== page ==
Solid waste management (SWM) has risen to be one of the biggest developmental challenges in India. Several research studies point out that the practices of careless disposal of unsafe waste produce harmful gases, because of microbial decomposition, climate conditions, refuse characteristics, and land-filling operations.
The growing population has emerged to become a gigantic production of solid waste. Despite efficient development in social and economic sectors, solid waste management (SWM) systems in India could not handle the challenge and have, therefore, be relative to the action. Because of this, almost 90 percent of the waste, including solid waste, is being dumped currently rather than adequately landfilling it.
Another significant factor playing a role in this: India produces almost over 150,000 tonnes of municipal solid waste (MSW) each day. What’s remarkable is that only 83% of this waste is accumulated and less than 30% of it is treated. According to the World Bank, India’s daily solid waste production will reach 377,000 tonnes by the year 2025. Blame it on urbanization and industrialization, but the ghastly results of India’s megacities producing tonnes of waste are worrying and should not be neglected.
India’s solid waste problem poses several social and environmental difficulties for urban local bodies (ULBs), whose authority includes MSW management. Solid waste has dangerous effects on the health of humans. One massive example is the dreadful scene at the Ghazipur landfill site in Delhi, where the burning of solid wastes like plastic is the prime factor contributing to the air pollution crisis.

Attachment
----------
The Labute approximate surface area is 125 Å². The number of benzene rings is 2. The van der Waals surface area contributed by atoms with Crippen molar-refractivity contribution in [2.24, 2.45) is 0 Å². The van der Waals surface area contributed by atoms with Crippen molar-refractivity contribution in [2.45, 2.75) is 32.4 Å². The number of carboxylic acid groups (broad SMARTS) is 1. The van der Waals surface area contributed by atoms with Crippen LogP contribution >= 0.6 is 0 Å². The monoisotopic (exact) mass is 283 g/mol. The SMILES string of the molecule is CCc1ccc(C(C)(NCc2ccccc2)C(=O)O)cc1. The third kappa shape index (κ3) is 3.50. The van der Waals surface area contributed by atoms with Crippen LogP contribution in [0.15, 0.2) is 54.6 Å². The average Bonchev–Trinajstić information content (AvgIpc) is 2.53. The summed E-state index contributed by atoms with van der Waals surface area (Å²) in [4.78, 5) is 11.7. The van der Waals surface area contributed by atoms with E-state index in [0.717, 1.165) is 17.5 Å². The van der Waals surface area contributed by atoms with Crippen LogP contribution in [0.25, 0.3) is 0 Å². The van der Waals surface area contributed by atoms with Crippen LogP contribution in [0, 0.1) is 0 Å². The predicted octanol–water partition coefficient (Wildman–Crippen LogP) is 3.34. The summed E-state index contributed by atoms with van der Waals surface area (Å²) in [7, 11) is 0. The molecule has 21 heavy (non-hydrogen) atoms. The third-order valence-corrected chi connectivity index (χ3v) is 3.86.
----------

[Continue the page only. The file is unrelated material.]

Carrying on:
In recent times, plastics have turned into a monstrous threat worldwide which comes under highly harmful and non-biodegradable wastes. In cities, the massive production of excess plastic waste can cause drainage choking, especially in the monsoons, resulting in flooding and water supply damage. Recent studies showed that micro-plastic causes disturbances in the food chain of aquatic life, ultimately leading to global warming.
Another problem related to Solid Waste Management in India is the generation of hazardous chemical wastes by hospitals and industries in cities, which cause breathing problems and premature deaths. Not just that, in recent years, India has emerged as a recycling market. Sadly, recycling is not conducted as per the prescribed standards. Improper management of solid waste can lead to harmful consequences. We must learn to manage, treat, recycle and dispose of solid waste to deal with solid waste management efficiently.